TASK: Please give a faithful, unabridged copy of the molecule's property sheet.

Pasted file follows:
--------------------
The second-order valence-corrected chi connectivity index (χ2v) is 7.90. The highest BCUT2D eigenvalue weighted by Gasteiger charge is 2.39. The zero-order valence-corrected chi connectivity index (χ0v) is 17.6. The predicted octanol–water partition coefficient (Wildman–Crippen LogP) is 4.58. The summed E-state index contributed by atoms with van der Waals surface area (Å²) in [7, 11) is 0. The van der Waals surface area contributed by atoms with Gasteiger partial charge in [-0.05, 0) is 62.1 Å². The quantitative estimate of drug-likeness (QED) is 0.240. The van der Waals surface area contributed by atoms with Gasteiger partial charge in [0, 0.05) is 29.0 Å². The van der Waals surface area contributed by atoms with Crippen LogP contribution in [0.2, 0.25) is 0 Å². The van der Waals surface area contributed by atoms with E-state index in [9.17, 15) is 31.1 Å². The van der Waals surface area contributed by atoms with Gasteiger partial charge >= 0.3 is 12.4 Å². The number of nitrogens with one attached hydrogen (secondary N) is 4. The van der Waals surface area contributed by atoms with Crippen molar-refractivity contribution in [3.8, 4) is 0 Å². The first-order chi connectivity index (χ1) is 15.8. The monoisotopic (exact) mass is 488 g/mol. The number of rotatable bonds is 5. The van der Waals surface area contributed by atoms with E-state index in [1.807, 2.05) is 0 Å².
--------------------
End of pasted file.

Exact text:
The second-order valence-corrected chi connectivity index (χ2v) is 7.90. The highest BCUT2D eigenvalue weighted by Gasteiger charge is 2.39. The zero-order valence-corrected chi connectivity index (χ0v) is 17.6. The predicted octanol–water partition coefficient (Wildman–Crippen LogP) is 4.58. The summed E-state index contributed by atoms with van der Waals surface area (Å²) in [7, 11) is 0. The van der Waals surface area contributed by atoms with Gasteiger partial charge in [-0.05, 0) is 62.1 Å². The quantitative estimate of drug-likeness (QED) is 0.240. The van der Waals surface area contributed by atoms with Gasteiger partial charge in [0, 0.05) is 29.0 Å². The van der Waals surface area contributed by atoms with Crippen LogP contribution in [0.2, 0.25) is 0 Å². The van der Waals surface area contributed by atoms with E-state index in [9.17, 15) is 31.1 Å². The van der Waals surface area contributed by atoms with Gasteiger partial charge >= 0.3 is 12.4 Å². The number of nitrogens with one attached hydrogen (secondary N) is 4. The van der Waals surface area contributed by atoms with Crippen molar-refractivity contribution in [3.8, 4) is 0 Å². The first-order chi connectivity index (χ1) is 15.8. The monoisotopic (exact) mass is 488 g/mol. The number of rotatable bonds is 5. The van der Waals surface area contributed by atoms with E-state index in [1.807, 2.05) is 0 Å².